Ever taken one of those online personality tests, such as those that tell you if you’ve got a passive or active personality? Well researchers at Stanford set out to perform such a test, not on themselves, but to uncover the ‘personality’ of demethylation during development. DNA can be demethylated actively through the TET enzyme family, or passively during DNA replication, where the marks aren’t maintained as new DNA is synthesized, and thus there is an (asymmetric) hemi-methylated, pattern at a CpG where this is occurring.
The test that the research team from Stanford, along with researchers in the UK and Germany, used was deep hairpin bisulphate sequencing (DHBS). This technique, previously developed by the same researchers, lets you examine whether DNA methylation is symmetric across complementary strands at CpGs, therefore allowing for some detailed stem cell division methylation dynamics.
To offer up this fantastic epigenomic resolution, the technique can only be utilized at repetitive elements. The team chose to investigate LINE1 and major satellite receptive elements, since they are known to undergo demethylation during development, as well as IAP elements, which are known to be resistant to developmental demethylation.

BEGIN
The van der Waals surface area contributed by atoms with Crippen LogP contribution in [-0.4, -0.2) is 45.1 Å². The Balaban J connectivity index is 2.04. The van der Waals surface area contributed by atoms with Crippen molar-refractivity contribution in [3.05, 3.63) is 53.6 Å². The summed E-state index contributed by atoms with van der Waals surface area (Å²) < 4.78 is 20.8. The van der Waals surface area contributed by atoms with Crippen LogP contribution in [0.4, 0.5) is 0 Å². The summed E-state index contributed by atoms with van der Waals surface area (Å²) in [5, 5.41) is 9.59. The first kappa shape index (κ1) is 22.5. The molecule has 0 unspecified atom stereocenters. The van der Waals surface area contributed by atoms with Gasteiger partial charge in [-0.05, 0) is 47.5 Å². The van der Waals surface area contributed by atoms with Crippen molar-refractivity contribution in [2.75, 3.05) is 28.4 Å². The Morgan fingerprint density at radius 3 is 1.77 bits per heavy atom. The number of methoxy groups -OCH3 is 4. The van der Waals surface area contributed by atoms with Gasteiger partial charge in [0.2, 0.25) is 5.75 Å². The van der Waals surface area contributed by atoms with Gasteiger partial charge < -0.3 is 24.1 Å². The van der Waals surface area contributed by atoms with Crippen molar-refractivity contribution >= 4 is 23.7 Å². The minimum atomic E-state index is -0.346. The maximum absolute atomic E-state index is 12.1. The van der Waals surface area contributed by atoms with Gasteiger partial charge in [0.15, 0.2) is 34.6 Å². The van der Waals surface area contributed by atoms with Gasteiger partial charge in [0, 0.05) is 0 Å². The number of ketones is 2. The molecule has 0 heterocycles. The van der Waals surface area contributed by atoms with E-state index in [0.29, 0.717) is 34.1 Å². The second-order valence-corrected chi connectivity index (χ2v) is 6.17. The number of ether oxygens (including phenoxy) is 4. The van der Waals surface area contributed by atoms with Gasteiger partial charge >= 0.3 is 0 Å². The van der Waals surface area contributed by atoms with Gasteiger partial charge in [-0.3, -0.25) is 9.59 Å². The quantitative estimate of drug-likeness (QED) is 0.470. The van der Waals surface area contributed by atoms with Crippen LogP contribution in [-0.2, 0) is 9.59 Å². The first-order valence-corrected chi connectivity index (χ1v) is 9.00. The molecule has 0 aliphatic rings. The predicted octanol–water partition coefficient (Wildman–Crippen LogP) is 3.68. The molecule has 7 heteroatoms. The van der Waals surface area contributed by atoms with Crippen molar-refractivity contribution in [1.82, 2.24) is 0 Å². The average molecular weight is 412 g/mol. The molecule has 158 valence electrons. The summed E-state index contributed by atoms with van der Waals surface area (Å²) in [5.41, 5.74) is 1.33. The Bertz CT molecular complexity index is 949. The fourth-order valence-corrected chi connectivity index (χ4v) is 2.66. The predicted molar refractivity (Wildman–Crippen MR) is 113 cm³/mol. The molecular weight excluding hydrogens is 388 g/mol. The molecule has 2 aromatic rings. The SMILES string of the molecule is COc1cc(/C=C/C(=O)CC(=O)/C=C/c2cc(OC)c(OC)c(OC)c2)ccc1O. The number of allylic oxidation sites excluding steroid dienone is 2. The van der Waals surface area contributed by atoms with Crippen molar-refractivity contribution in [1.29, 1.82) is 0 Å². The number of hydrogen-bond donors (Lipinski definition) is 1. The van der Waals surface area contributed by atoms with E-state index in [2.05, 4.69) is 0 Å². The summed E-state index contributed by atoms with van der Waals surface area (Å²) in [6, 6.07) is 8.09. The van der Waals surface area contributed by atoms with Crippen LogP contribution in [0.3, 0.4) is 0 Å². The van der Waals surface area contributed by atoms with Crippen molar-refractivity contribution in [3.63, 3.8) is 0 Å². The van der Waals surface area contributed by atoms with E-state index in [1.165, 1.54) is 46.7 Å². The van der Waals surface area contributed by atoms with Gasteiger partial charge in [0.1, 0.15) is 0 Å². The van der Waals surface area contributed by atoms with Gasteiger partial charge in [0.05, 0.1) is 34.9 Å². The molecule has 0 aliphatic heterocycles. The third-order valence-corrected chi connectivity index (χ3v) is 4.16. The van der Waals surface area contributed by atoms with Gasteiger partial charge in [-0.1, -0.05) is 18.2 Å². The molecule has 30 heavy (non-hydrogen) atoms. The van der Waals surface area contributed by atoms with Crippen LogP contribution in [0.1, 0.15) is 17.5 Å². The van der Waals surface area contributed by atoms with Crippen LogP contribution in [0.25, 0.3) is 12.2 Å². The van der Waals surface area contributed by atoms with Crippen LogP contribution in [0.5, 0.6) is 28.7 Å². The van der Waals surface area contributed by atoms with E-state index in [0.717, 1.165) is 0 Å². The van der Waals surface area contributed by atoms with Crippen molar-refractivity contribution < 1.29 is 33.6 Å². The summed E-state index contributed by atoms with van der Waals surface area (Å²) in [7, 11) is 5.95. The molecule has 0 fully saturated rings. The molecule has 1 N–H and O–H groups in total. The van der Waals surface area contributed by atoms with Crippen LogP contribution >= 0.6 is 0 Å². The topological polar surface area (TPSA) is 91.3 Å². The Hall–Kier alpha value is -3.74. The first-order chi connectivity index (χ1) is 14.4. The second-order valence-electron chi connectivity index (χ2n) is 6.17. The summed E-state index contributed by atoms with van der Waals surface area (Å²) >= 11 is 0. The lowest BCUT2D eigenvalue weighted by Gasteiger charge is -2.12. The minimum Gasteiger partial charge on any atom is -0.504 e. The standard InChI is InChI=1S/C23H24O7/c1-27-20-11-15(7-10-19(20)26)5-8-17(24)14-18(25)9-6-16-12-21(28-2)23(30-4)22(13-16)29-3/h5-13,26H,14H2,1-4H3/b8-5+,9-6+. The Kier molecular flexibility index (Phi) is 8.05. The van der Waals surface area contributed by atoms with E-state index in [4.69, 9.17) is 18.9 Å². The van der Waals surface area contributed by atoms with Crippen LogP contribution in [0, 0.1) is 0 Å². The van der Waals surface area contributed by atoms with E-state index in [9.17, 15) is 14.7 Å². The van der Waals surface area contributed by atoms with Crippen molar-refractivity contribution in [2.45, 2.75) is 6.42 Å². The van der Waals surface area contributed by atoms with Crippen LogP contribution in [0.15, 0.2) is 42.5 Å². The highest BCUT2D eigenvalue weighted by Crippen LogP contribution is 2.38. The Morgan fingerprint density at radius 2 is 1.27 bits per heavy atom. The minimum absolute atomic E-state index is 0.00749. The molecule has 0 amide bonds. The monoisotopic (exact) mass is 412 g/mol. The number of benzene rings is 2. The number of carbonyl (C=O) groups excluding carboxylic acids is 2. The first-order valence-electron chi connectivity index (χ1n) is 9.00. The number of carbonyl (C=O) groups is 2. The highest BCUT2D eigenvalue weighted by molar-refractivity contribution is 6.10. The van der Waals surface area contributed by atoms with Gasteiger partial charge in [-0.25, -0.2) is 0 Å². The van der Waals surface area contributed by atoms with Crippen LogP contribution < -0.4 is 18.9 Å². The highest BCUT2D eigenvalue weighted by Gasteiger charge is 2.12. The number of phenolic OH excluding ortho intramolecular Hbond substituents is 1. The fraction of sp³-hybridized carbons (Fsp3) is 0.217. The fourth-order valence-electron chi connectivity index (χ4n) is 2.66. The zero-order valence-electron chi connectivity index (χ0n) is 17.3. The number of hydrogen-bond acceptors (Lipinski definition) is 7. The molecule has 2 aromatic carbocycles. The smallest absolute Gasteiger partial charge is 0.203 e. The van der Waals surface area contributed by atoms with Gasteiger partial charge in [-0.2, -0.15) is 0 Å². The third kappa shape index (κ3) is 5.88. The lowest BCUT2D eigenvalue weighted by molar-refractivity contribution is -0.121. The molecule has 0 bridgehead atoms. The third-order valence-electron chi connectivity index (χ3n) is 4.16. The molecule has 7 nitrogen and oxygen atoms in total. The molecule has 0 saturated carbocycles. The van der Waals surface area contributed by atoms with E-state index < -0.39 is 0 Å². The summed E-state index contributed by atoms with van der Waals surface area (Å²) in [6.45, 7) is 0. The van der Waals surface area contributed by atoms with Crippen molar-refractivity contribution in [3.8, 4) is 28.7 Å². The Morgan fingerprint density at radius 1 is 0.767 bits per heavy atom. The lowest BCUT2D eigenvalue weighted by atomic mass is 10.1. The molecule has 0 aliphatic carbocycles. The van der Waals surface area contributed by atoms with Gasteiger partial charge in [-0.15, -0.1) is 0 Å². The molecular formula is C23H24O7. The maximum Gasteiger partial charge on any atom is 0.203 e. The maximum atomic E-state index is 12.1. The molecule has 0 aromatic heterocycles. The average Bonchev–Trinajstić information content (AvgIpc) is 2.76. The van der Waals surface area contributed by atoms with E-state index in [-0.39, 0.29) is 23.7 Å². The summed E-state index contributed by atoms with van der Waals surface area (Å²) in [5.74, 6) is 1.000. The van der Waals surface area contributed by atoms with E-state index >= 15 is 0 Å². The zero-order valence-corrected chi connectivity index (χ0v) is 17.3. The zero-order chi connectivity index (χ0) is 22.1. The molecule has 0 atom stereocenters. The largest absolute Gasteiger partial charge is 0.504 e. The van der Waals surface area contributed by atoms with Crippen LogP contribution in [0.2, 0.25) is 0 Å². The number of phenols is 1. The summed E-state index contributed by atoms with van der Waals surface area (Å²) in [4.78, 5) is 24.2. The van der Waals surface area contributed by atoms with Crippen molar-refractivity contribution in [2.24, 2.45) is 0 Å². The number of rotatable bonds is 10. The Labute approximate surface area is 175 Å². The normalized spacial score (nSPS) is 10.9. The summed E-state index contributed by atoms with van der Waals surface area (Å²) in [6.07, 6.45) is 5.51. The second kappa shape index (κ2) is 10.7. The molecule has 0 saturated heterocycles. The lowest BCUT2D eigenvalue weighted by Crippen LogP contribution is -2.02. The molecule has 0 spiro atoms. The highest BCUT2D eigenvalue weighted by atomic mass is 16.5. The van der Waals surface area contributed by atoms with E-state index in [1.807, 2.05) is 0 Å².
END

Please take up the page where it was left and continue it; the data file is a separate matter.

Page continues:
By examining repetitive elements in the developing zygote, early embryo, and primordial germ cells (PGCs), which will go on to create the next generation, the researchers showed that in early mouse development:
- DNA methylation patterns change differently in maternal and paternal pronuclei, with both exhibiting passive demethylation.
- Interestingly, there was no overall change in the methylation levels of maternal DNA, but there was an increased level of dispersion of the hemi-methylated dyads throughout development, indicating some passive demethylation.
- DNA is continuously and progressively demethylated across cell divisions in replicating PGCs, whereas in the embryo the patterns change drastically after the first cell division and remain unchanged over the next three divisions.
Overall, the group concludes that the main driver of DNA demethylation in germ cells is the impairment of the maintenance of symmetric CpG sites. While providing some detailed dynamics on passive demethylation, the group also reminds us not to forget about the role of active demethylation, which teams up with the passive demethylation to counteract de novo methylation and achieve the patterns required to drive development.
Go and passively discover over in Epigenetics & Chromatin, January 2015